Life Lessons Learned Through Innkeeping
We have been innkeepers for going on almost ten years now, which is as mind boggling to me as to any of our repeat guests who have been coming to see us for that long. One of the things that has emerged over these last ten years are the life lessons learned through innkeeping. There are many, and I do believe that they are not exclusive to innkeepers. They are things that I think can be applied to anyone’s life and to any profession. Here are just a few that are worth mentioning and thinking about.
1) Patience is a virtue. While this seems like a silly catchphrase, it is definitely true. Guests, weather, every day occurrences, all of these will test your patience and test it often. Learning how to work through this and to maintain your cool is key to not only providing good customer service, but to maintaining a certain level of sanity. If you lose your cool, you not only will impact the comfort of your guests, but in the long run it’ll wear on you and make you unhappy.
2) Make your health and wellness a priority. Innkeepers don’t get paid sick days. Heck, there is no such thing as calling in sick. Most of the time you just have to suck it up and deal with it. That’s not to say that we haven’t had our fair share of medical issues, including two surgeries over the last 3 years during which Jeff had to play solo innkeeper, but the vast majority of the time I am pleased to say, knock on wood, that we have both been able to stay remarkably healthy. This work is physical, there are no bones about it. We are on our feet for long hours, run around a lot, do a lot of bending and lifting and sometimes don’t get a lot of sleep during peak season. The only way to sustain that kind of schedule is to make sure you eat well, exercise and in our case take some supplements to maintain our basic health and well being. It’s worked thus far and I suspect it’ll continue working as long as we are diligent about it.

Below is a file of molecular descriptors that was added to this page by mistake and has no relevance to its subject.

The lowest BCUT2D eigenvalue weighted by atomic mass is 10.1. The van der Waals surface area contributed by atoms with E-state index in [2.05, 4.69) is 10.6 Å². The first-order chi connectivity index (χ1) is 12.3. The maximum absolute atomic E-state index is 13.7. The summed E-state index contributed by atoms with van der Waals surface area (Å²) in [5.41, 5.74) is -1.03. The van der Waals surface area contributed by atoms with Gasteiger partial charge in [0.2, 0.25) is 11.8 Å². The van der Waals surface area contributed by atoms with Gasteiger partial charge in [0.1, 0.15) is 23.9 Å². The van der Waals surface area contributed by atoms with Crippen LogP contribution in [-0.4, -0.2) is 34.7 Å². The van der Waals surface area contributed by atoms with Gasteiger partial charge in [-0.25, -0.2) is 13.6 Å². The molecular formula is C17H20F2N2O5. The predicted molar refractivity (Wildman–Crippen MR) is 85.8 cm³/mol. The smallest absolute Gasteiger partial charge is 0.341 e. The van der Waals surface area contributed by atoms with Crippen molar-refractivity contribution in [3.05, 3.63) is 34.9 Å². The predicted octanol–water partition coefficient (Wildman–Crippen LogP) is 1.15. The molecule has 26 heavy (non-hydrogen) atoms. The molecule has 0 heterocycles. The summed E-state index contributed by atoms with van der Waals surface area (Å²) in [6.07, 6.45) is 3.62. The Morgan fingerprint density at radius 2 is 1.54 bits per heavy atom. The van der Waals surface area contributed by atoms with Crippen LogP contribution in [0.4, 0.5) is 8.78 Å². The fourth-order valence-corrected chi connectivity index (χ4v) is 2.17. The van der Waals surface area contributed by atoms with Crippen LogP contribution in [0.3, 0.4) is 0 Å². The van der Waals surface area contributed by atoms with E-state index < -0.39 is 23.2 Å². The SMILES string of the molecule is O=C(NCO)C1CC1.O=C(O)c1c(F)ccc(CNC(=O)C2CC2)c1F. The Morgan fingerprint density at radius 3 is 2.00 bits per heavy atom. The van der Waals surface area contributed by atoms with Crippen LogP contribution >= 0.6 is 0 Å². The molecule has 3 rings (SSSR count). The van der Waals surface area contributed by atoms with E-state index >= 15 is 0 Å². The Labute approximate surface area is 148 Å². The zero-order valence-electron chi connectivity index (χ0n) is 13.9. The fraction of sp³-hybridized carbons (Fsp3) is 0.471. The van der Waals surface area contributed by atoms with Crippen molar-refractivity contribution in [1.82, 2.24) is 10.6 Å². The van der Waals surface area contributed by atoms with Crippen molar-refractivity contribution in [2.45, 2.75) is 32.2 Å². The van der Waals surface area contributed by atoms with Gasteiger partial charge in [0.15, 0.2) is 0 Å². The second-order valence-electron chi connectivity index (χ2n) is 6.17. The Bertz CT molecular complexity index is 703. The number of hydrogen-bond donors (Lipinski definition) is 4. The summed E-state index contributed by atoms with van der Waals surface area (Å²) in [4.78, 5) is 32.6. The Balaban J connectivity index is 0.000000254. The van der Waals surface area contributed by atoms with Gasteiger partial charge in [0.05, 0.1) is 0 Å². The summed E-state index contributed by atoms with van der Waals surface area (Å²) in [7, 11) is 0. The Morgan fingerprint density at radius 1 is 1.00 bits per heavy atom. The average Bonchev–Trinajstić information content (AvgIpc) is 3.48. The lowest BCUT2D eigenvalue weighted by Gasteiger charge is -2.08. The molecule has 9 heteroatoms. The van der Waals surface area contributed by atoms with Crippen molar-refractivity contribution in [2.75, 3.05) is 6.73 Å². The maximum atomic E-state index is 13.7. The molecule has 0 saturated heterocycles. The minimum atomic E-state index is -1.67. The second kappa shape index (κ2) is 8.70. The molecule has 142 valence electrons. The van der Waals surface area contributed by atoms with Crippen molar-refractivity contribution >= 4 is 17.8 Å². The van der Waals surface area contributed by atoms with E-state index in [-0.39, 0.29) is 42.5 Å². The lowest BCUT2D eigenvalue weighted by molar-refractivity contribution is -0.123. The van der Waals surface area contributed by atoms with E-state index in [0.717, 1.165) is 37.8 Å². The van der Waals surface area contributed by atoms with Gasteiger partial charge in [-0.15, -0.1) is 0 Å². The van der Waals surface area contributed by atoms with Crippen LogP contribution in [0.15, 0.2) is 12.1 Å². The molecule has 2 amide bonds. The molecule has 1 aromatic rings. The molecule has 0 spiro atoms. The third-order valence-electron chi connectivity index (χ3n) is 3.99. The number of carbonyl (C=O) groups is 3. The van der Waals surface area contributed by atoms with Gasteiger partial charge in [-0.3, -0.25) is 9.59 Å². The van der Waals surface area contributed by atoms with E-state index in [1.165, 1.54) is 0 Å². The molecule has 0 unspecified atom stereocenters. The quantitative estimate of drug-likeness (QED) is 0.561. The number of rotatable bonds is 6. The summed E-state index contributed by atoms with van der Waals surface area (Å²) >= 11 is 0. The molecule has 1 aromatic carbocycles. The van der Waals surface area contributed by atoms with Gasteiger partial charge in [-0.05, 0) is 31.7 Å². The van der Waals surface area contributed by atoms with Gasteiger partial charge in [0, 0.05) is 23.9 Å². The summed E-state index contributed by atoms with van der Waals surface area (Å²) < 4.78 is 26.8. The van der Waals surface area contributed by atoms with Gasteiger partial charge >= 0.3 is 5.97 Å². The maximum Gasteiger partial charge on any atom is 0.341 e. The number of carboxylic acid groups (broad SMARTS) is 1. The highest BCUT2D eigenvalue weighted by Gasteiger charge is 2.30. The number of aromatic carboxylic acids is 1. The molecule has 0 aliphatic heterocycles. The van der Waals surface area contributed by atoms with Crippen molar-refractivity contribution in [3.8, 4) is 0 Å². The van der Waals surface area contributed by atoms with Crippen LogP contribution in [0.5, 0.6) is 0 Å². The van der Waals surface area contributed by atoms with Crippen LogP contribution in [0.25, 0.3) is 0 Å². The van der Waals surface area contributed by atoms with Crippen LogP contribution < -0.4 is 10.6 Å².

3) Take time off. No matter how much you love your job, love people and love your life, you have to decompress. For us that means we have to physically remove ourselves from the inn or we will find something to do. I think this is particularly applicable to parents with small children. Giving yourselves the permission to go away and focus on just you is absolutely necessary if not for physical well being, more so for emotional and spiritual well being. Even just a couple of days does wonders to boost your morale and make you that much more efficient at what you do.
4) We are all human and by that very nature we all make mistakes. Try as I may to do everything right all the time, because I am an absolute perfectionist, I am quite fallible and am often reminded of this. It is humbling when you burn something or spill something or realize you forgot to do something in a room before check in. Most of the time, if you are honest about making a mistake and you apologize, people will not only forgive you but appreciate your being human. This has proven itself time after time to be the truth.
5) Be prepared for everything and even then, be prepared for the unexpected. No matter how much we budget, plan and prepare for things, something always comes up. It can often be deflating and feel like a real setback. Sometimes I blame it on my beautiful historic money pit of a home, but in reality, all homeowners deal with the unexpected. Heck, all humans deal with the unexpected. Life is what happens while we all make plans and this is something I know to be truer than anything else. You have no control over what may happen. The only thing you have control over is how you are going to deal with it. Do you fall apart and go hide from it or do you face it head on and then move on? I’ve found that fretting and freaking out doesn’t do anything except to make me anxious and not feel well. When I gather my wits about me, evaluate the problem and then come up with solutions I tend to be a lot more effective and a lot happier.
Innkeeping is at its very core an exercise in humanity. It often offers the opportunity for us to evaluate who we are and to try to become better innkeepers and better people. We as innkeepers are reflected in the eyes and in the hearts of all of our guests. It is up to us to look into their eyes and hearts and to take all of it in, the good, the bad and the ugly.